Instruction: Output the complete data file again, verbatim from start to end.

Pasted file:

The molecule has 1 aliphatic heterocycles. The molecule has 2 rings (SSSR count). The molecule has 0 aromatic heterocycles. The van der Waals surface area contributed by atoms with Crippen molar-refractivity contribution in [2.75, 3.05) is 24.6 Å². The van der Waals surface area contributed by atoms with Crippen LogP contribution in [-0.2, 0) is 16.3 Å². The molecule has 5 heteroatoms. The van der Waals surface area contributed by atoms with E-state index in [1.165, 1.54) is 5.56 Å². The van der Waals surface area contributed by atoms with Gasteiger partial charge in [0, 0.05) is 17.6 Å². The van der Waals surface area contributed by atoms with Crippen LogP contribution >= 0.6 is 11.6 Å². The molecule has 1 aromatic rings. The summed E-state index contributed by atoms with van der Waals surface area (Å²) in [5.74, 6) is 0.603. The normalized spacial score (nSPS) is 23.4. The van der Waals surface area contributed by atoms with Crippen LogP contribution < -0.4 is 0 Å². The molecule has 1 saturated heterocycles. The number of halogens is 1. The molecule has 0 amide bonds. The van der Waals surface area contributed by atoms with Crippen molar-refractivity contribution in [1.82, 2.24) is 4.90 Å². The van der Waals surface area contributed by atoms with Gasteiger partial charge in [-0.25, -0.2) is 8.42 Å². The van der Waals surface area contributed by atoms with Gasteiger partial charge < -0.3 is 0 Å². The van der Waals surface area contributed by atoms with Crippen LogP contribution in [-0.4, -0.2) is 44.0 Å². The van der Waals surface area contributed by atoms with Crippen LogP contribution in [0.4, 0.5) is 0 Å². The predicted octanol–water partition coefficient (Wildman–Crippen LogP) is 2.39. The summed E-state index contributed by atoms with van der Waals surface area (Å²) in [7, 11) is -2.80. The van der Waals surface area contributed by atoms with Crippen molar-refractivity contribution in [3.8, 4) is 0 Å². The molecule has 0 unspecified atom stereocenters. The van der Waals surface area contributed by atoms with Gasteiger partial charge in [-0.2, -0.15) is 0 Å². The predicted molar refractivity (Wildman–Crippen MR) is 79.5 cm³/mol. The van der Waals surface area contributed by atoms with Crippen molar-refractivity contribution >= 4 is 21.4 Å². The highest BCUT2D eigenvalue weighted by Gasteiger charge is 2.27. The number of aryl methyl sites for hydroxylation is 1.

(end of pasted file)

The molecule has 1 aliphatic heterocycles. The molecule has 2 rings (SSSR count). The molecule has 0 aromatic heterocycles. The van der Waals surface area contributed by atoms with Crippen molar-refractivity contribution in [2.75, 3.05) is 24.6 Å². The van der Waals surface area contributed by atoms with Crippen LogP contribution in [-0.2, 0) is 16.3 Å². The molecule has 5 heteroatoms. The van der Waals surface area contributed by atoms with E-state index in [1.165, 1.54) is 5.56 Å². The van der Waals surface area contributed by atoms with Gasteiger partial charge in [0, 0.05) is 17.6 Å². The van der Waals surface area contributed by atoms with Crippen LogP contribution >= 0.6 is 11.6 Å². The molecule has 1 aromatic rings. The summed E-state index contributed by atoms with van der Waals surface area (Å²) in [5.74, 6) is 0.603. The normalized spacial score (nSPS) is 23.4. The van der Waals surface area contributed by atoms with Crippen LogP contribution < -0.4 is 0 Å². The molecule has 1 saturated heterocycles. The number of halogens is 1. The molecule has 0 amide bonds. The van der Waals surface area contributed by atoms with Crippen molar-refractivity contribution in [1.82, 2.24) is 4.90 Å². The van der Waals surface area contributed by atoms with Gasteiger partial charge in [-0.25, -0.2) is 8.42 Å². The van der Waals surface area contributed by atoms with Gasteiger partial charge < -0.3 is 0 Å². The van der Waals surface area contributed by atoms with Crippen LogP contribution in [-0.4, -0.2) is 44.0 Å². The van der Waals surface area contributed by atoms with Crippen LogP contribution in [0.4, 0.5) is 0 Å². The predicted octanol–water partition coefficient (Wildman–Crippen LogP) is 2.39. The summed E-state index contributed by atoms with van der Waals surface area (Å²) in [7, 11) is -2.80. The van der Waals surface area contributed by atoms with Crippen molar-refractivity contribution in [3.8, 4) is 0 Å². The molecule has 0 unspecified atom stereocenters. The van der Waals surface area contributed by atoms with Gasteiger partial charge in [-0.2, -0.15) is 0 Å². The predicted molar refractivity (Wildman–Crippen MR) is 79.5 cm³/mol. The van der Waals surface area contributed by atoms with Crippen molar-refractivity contribution >= 4 is 21.4 Å². The highest BCUT2D eigenvalue weighted by Gasteiger charge is 2.27. The number of aryl methyl sites for hydroxylation is 1.